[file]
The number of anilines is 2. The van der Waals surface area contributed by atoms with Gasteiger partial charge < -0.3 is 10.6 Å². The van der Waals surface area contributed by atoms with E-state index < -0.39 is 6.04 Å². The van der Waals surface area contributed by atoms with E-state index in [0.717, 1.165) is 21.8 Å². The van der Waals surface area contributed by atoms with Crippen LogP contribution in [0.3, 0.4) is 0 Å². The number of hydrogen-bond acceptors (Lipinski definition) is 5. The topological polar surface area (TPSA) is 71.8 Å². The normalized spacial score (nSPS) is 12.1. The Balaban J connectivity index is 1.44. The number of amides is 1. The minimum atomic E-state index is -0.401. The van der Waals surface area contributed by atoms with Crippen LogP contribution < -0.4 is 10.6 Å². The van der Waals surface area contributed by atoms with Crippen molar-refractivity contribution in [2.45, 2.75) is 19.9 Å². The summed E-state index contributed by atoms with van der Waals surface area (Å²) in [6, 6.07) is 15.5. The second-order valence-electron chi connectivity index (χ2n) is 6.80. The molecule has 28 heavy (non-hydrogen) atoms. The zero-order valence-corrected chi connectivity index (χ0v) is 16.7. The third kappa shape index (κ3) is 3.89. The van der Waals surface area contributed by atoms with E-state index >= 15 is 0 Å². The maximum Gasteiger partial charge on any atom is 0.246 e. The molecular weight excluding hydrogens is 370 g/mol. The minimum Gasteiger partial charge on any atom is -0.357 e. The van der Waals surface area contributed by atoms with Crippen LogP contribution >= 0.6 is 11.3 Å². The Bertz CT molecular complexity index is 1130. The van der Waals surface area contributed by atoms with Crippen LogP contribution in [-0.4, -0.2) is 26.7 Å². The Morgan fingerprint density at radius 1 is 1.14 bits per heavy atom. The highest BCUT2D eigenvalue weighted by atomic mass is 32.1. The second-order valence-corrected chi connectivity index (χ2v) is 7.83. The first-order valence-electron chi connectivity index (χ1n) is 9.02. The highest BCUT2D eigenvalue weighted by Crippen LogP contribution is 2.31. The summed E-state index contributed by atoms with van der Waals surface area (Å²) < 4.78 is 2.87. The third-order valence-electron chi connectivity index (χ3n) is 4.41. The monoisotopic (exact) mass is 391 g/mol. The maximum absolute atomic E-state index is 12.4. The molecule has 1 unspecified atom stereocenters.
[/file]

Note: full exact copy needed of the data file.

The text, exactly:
The number of anilines is 2. The van der Waals surface area contributed by atoms with Gasteiger partial charge < -0.3 is 10.6 Å². The van der Waals surface area contributed by atoms with E-state index < -0.39 is 6.04 Å². The van der Waals surface area contributed by atoms with E-state index in [0.717, 1.165) is 21.8 Å². The van der Waals surface area contributed by atoms with Crippen LogP contribution in [0.3, 0.4) is 0 Å². The number of hydrogen-bond acceptors (Lipinski definition) is 5. The topological polar surface area (TPSA) is 71.8 Å². The normalized spacial score (nSPS) is 12.1. The Balaban J connectivity index is 1.44. The number of amides is 1. The minimum atomic E-state index is -0.401. The van der Waals surface area contributed by atoms with Crippen LogP contribution < -0.4 is 10.6 Å². The van der Waals surface area contributed by atoms with Crippen molar-refractivity contribution in [2.45, 2.75) is 19.9 Å². The summed E-state index contributed by atoms with van der Waals surface area (Å²) in [6, 6.07) is 15.5. The second-order valence-electron chi connectivity index (χ2n) is 6.80. The molecule has 28 heavy (non-hydrogen) atoms. The zero-order valence-corrected chi connectivity index (χ0v) is 16.7. The third kappa shape index (κ3) is 3.89. The van der Waals surface area contributed by atoms with E-state index >= 15 is 0 Å². The maximum Gasteiger partial charge on any atom is 0.246 e. The molecular weight excluding hydrogens is 370 g/mol. The minimum Gasteiger partial charge on any atom is -0.357 e. The van der Waals surface area contributed by atoms with Crippen LogP contribution >= 0.6 is 11.3 Å². The Bertz CT molecular complexity index is 1130. The van der Waals surface area contributed by atoms with Crippen LogP contribution in [-0.4, -0.2) is 26.7 Å². The Morgan fingerprint density at radius 1 is 1.14 bits per heavy atom. The highest BCUT2D eigenvalue weighted by atomic mass is 32.1. The second-order valence-corrected chi connectivity index (χ2v) is 7.83. The first-order valence-electron chi connectivity index (χ1n) is 9.02. The highest BCUT2D eigenvalue weighted by Crippen LogP contribution is 2.31. The summed E-state index contributed by atoms with van der Waals surface area (Å²) < 4.78 is 2.87. The third-order valence-electron chi connectivity index (χ3n) is 4.41. The monoisotopic (exact) mass is 391 g/mol. The maximum absolute atomic E-state index is 12.4. The molecule has 1 unspecified atom stereocenters.